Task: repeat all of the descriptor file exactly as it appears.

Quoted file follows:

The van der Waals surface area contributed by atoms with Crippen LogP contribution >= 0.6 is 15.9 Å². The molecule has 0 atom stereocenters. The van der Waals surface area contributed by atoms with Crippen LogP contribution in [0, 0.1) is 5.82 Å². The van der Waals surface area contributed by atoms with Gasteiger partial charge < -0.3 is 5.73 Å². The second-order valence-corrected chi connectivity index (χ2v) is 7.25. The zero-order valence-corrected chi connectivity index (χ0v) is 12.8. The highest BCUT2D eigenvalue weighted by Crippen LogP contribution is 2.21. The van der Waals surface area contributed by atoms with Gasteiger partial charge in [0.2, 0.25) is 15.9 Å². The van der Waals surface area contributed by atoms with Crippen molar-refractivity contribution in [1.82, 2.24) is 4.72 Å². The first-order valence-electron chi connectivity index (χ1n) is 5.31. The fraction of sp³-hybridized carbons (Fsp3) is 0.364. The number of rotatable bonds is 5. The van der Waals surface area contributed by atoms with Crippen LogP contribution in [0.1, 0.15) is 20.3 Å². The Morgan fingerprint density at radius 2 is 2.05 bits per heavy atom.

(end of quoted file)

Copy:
The van der Waals surface area contributed by atoms with Crippen LogP contribution >= 0.6 is 15.9 Å². The molecule has 0 atom stereocenters. The van der Waals surface area contributed by atoms with Crippen LogP contribution in [0, 0.1) is 5.82 Å². The van der Waals surface area contributed by atoms with Gasteiger partial charge < -0.3 is 5.73 Å². The second-order valence-corrected chi connectivity index (χ2v) is 7.25. The zero-order valence-corrected chi connectivity index (χ0v) is 12.8. The highest BCUT2D eigenvalue weighted by Crippen LogP contribution is 2.21. The van der Waals surface area contributed by atoms with Gasteiger partial charge in [0.2, 0.25) is 15.9 Å². The van der Waals surface area contributed by atoms with Crippen molar-refractivity contribution in [1.82, 2.24) is 4.72 Å². The first-order valence-electron chi connectivity index (χ1n) is 5.31. The fraction of sp³-hybridized carbons (Fsp3) is 0.364. The number of rotatable bonds is 5. The van der Waals surface area contributed by atoms with Crippen LogP contribution in [0.1, 0.15) is 20.3 Å². The Morgan fingerprint density at radius 2 is 2.05 bits per heavy atom.